The Texas Music Museum was incorporated in 1984 and received its 501(c)3 tax-exempt status in 1985. In 1986 TMM won state recognition as an official State Sesquicentennial project, with the mission of highlighting the contributions of Texas musicians to the musical heritage of the nation and the world. To accomplish that mission TMM volunteers interview and photograph Texas musicians and collect and preserve artifacts, early photographs, documents, and reference materials having to do with the diverse traditions of Texas Music. TMM then uses these materials to present exhibits and educational programs that often incorporate musical performances, which are also documented in video and photography. The exhibits and programs encourage both youth and adults to participate actively in the enjoyment, appreciation and ongoing preservation of the state’s musical heritage.

In 1987 the TMM board of directors developed an agenda for research, exhibitions, and programs that included the following music areas: Texas Historic and Patriotic, Country, Gospel, Classical, Cowboy, Big Band, Western Swing, Blues, Rock ‘n’ Roll, Jazz, Ragtime and Barrelhouse, Soul, and Popular, as well as Texas ethnic music, including Tejano, Czech, African American, German, and Native American. Since then extensive materials have been collected in all of the target areas, and at least one initial exhibit has focused on each area. Each of these exhibits and associated archival collections are continually expanded and upgraded.

TMM has the official endorsements of the boards of the Texas Music Association, the Texas Music Educators Association and the Texas Music Teachers Association. TMM has also held memberships for many years in the Texas Association of Museums and the Austin Museum Partnership (with which TMM has participated in several cooperative projects), as well as the National Music Museum Association. Throughout its history, TMM has presented free exhibits, music programs and symposia at many local museums (the Carver Museum and Cultural Center, the Elisabet Ney Museum, the Mexican American Cultural Center and the Daugherty Art Center), and at other public venues, including the state Capitol, the Austin Bergstrom International Airport, and at the city’s schools and libraries. TMM has also provided resources for exhibits at the Austin Children’s Museum and the Austin Museum of Art at Laguna Gloria. In 2005 the Austin Chronicle called TMM the Best Roving Museum and the Texas House of Representatives recognized TMM for its work in preserving the state’s musical heritage.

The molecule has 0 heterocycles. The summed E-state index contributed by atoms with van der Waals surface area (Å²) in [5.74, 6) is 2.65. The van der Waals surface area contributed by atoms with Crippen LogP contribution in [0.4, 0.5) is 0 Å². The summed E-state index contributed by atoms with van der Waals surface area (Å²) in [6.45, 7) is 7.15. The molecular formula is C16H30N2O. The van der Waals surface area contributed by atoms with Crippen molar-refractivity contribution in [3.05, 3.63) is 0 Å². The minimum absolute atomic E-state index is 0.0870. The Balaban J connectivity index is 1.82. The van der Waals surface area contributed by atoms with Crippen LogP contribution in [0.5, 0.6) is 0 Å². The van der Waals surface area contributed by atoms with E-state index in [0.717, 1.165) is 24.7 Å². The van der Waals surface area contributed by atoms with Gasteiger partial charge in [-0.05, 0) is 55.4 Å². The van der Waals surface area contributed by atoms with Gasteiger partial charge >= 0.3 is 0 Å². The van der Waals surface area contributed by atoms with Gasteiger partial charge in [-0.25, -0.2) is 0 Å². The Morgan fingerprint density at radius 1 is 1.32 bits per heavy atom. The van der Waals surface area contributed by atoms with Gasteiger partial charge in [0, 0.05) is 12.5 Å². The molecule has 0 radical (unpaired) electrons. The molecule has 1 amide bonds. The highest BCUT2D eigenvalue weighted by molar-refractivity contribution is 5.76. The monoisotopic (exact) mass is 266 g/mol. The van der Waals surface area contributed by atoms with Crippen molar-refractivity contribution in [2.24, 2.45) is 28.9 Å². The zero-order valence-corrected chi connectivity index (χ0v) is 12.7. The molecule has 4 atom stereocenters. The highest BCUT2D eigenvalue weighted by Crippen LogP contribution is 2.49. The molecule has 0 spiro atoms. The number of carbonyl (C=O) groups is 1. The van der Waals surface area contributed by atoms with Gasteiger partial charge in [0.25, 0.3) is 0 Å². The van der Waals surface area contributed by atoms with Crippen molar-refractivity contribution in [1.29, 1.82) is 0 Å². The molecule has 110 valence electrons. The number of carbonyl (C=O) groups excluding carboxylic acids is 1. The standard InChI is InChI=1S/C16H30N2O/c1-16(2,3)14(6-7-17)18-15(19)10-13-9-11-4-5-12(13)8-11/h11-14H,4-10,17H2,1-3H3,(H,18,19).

Since 2003 TMM has presented exhibits and music programs in two gallery areas of the Marvin C. Griffin Building at 1009 E. Eleventh Street. This arrangement has allowed TMM to develop a more visible presence in Austin. A large sign identifies the Texas Music Museum and colorful banners advertise the current exhibits. TMM has also taken the lead in organizing a cooperative marketing strategy for the museums and music sites of East Austin, “Come Over to the East Side.” TMM, the French Legation, the Carver Museum, the State Cemetery and Museum, and the historic Victory Grill all provide brochures with information on the other sites, encouraging tourists and residents to enjoy the cultural and historical attractions on Austin’s East Side.

Texas Music Museum has played an important role in honoring the first 10 inductees to the Austin Music Memorial at the Long Center. Texas Music Museum provided photos and biographical material for all ten inductees and provided rare LPs, cassettes, CDs and VCRs for selection of samples of music the inductees played at the induction ceremony. Finally, Texas Music Museum provided displays for each of the 10 inductees for the induction event with photos, biographies, copies of recordings and other memorabilia.

Texas Music Museum continues to work to broaden its collection of oral histories, photos and other artifacts and share its resources with numerous groups in Austin and throughout Texas. The collection and programs of the Texas Music Museum encourage active participation by youth and adults in the continuing legacy of creating and preserving Texas music.